Monday, May 7, 2012

Spring and Me! Weekend Parent and Me Class Los Angeles, CA

Though our Mini May Faire may have been wee, I am replete knowing I pursued a vision of toddlers enjoying a sweet "Mommy and Me" based on Waldorf principles.  Over the course of 6 weeks, our sunflower seeds sprouted and grew so big (and will hopefully flower quite soon).  We learned many fingerplays and poems, made beautiful Spring-inspired artwork together, met baby animals, and made new friends.

We walked around the maypole saying good-bye to our class with this song,

Sow the seeds in the ground below
Add the sun and the rain
Watch a garden grow,
I can see in front of me,
A garden by "Rosie" just as pretty as can be.

(Each child grew a miniature garden in a picnic basket to take home at the last class.)

DIY: to make the Maypole I found a thick stick and nailed ribbons to the top, stuck in a flower pot with soil, and covered with cloth and flowers.

If you are in Los Angeles, please join the next session, visit

Saturday, May 5, 2012

Down to Connection

A genuine love of family, a profound feeling towards children propels my consciousness, guides me through my life's work.  I can't seem to listen to enough (conversations about) children, period.

I have been fortunate to attend two interesting lectures concerning early childhood in the past month.  One with Dr. Reggie Melrose at Maple Village Waldorf School and the other with Polly Elam at the RIE conference.  (I intend to write about those in more detail.)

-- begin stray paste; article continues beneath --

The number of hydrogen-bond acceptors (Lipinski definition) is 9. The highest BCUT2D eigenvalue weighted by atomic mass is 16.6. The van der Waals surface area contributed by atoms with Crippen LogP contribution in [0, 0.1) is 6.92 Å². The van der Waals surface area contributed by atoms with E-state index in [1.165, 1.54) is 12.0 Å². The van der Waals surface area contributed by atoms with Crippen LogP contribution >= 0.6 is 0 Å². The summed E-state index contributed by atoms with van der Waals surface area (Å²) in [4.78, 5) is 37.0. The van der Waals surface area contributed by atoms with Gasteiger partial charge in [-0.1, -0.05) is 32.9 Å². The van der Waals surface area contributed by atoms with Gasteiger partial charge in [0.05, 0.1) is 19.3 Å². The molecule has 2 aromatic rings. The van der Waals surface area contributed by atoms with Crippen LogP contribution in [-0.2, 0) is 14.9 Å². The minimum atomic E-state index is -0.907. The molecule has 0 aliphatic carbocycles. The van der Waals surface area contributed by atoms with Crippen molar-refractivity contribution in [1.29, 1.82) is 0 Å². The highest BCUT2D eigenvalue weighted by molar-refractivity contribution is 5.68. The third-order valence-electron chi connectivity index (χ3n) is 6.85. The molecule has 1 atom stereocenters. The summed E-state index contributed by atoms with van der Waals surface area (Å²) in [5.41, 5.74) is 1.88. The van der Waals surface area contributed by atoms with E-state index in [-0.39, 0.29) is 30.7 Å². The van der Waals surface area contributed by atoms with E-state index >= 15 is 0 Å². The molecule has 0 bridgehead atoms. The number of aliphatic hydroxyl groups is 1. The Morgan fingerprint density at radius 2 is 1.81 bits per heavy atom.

A practical approach to parenthood and personhood is what I crave from life first and foremost--when I  am not doing it, I am learning about it.  Ultimately, there is a marked difference between knowing about something and being it.

And, though I imagine I will always attend and engage in conversations about the ways to see children and be with them, I probably have most singularly been influenced by my spiritual teacher, David Hawkins.  When asked how to be the best teacher for children, he offers, just love them, they know when you love them, they get it instantly.

When I reflect on what informs or at least navigates my approach, I would say I rely most heavily on an instant connection.  I feel the rainbow bridge, I see One, when I look into the eyes of my young friends.

Very grateful to pause for a moment and acknowledge that I am in the vortex of what I want to be when I grow up.  

I suppose out of love arises all of the right suggestions.

Wednesday, April 11, 2012

'Tis A Gift To Be Simple, 'Tis A Gift To Be Free

I am a huge fan of mermaids (luckily so is my child), and I have grown to have a deep appreciation for handmade dolls = win, win.  Thus, I am compelled to share Julie's Meltdown Monday Giveaway, where one lucky person takes home this beautiful handmade doll.  Dolls made from natural material with limited facial expression are tradition in Waldorf Early Education.  In this way, the children can project their own feelings and experiences onto the doll.  Also, recommended is to only give children one doll.  Let it be a mermaid!

Saturday, March 10, 2012

To everything there is a season, a time for every purpose under the sun.

My dishes went unwashed today,
I didn't make the bed,
I took his hand and followed
Where his eager footsteps led.

Oh yes, we went adventuring,
My little son and I...
Exploring all the great outdoors
Beneath the summer sky

We waded in a crystal stream,
We wandered through a wood...
My kitchen wasn't swept today
But life was gay and good.

We found a cool, sun-dappled glade
And now my small son knows
How Mother Bunny hides her nest,
Where jack-in-the-pulpit grows.

We watched a robin feed her young,
We climbed a sunlit hill...
Saw cloud-sheep scamper through the sky,
We plucked a daffodil.

That my house was neglected,
That I didn't brush the stairs,
In twenty years, no one on earth
Will know, or even care.

But that I've helped my little boy
To noble manhood grow,
In twenty years, the whole wide world
May look and see and know.

(I Took His Hand and Followed, Mrs. Roy L. Peifer)

Sunday, February 5, 2012